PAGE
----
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Guarneri Quartet Bows Out in Buffalo

A Farewell in Four

The Buffalo Chamber Music Society presents the legendary Guarneri String Quartet in the last program in its 2008-2009 season at 8pm on Tuesday, May 12 in the Mary Seaton Room of Kleinhans Music Hall. The eagerly anticipated event will be touched with just a hint of melancholy for the many admirers of the group in the Buffalo audience. Formed in 1964, the Guarneri String Quartet will be playing in Buffalo for the very last time as part of their final tour, having announced its retirement in the fall of this year.

Remarkably, for the first 37 of its nearly 45 years, from its formation at the Marlboro Music Festival, the same four members of the quartet—Arnold Steinhardt and John Dalley, violins, Michael Tree, viola, who all studied at the Curtis Institute of Music in Philadelphia, along with David Soyer, cello—played together until 2000, an unique achievement among existing string quartets. When the constant travelling became too much of a burden for Soyer, he was replaced by his own student, Peter Wiley, who had been for many years the cellist of the Beaux Arts Trio.

Over the many decades of its existence, the Guarneri String Quartet has toured North and South America, Europe, Asia, and Australia to great acclaim. Buffalo has always been a favored stop for the members of the group, now based at the University of Maryland, who continuing teaching at the Curtis Institute. The quartet’s many area appearances have included a memorable performance of the complete Beethoven string quartets, as part of the Slee Beethoven Cycle, inaugurating the opening of the new Slee Hall on the UB Amherst campus back in the late 1980s, in addition to numerous appearances on the Buffalo Chamber Music Society series over the years.

One reason for the long-lasting popularity of the Guarneri String Quartet has been its total emotional commitment to the expressive spirit of the music that it has played.

One local admirer remembers hearing the quartet back in the late 1960s and being particularly struck by how the vibratos of all the players were completely synchronized to great effect. Yet, the often genial warmth of the group’s playing was always realized by the individual strengths of each musician, producing a unique sound that has always been readily discernible from the many younger quartets who have followed its pioneering role on the American chamber music scene. While there may be some string quartets that play faster, louder, and, perhaps, sometimes more precisely than the Guarneri Quartet, it is safe to say that no other group plays with greater musicianship. The title of Guarneri first violinist Arnold Steinhardt’s 1998 book Indivisible By Four: A String Quartet in Pursuit of Harmony, aptly captures both the goal and the result of four lives, devoted to the performance of chamber music.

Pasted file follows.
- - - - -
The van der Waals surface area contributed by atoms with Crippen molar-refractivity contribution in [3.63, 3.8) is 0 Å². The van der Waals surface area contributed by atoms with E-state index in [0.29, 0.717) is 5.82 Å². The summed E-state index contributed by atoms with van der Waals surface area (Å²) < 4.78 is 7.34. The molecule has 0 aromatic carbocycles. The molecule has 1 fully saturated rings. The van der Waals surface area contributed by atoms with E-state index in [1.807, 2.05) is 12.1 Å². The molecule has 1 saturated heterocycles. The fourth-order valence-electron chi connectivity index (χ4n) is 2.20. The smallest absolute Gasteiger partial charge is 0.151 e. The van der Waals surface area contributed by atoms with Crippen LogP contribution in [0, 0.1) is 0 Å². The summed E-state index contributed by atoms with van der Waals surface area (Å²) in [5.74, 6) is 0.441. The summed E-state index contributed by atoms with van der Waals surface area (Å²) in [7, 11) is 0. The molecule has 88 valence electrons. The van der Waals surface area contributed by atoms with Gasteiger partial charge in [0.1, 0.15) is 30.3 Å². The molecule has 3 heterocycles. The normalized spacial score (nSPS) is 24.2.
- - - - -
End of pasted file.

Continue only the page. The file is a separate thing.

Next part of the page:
Tuesday’s program features both a look back to the origins of the string quartet as a musical form and a pair of 20th-century masterpieces. Because of his contributions to both genres, along with being known as the father of the symphony, Franz Joseph Haydn is also known as the father of the string quartet, having composed some 68 quartets.

Haydn’s late String Quartet Op. 74, No. 3 in G Minor, was composed in 1793, and it is dedicated to the Hungarian Count Anton Apponyi, a relative of his patron Count Esterhazy. Known as The Rider Quartet, because of the rhythmical beginnings of the two outer movements, the popular work last appeared on a Buffalo Chamber Music Society program, surprisingly, in 1965. Maurice Ravels’ only work in the genre, the ethereal String Quartet in F Major, has always been an audience favorite, having previously appeared on Buffalo Chamber Music Society programs no fewer than 18 times, and the Guarneri Quartet last played the Ravel work here in December 1969. This past February, SONY Music released a new recording, The Hungarian Album, containing two quartets by Dohnányi’, and the String Quartet No. 2, Op.10 by Zoltán Kodály. The Guarneri Quartet last played the Kodály on a Buffalo Chamber Music Society program in 1999, and its performance on Tuesday will be a welcome return of a work often overshadowed by the quartets of Kodály’s fellow Hungarian ethnomusicologist and friend Bela Bartók. Kodály’s 1916 work, based on his ethno-musicological research, reflects a strong folk element, and it creates a new tonal language that is full of the evocative sounds of nature and the unusual rhythms and meters of folk music.

For more information, visit or phone 462-4939. Tickets are $20 general admission, $10 for students.

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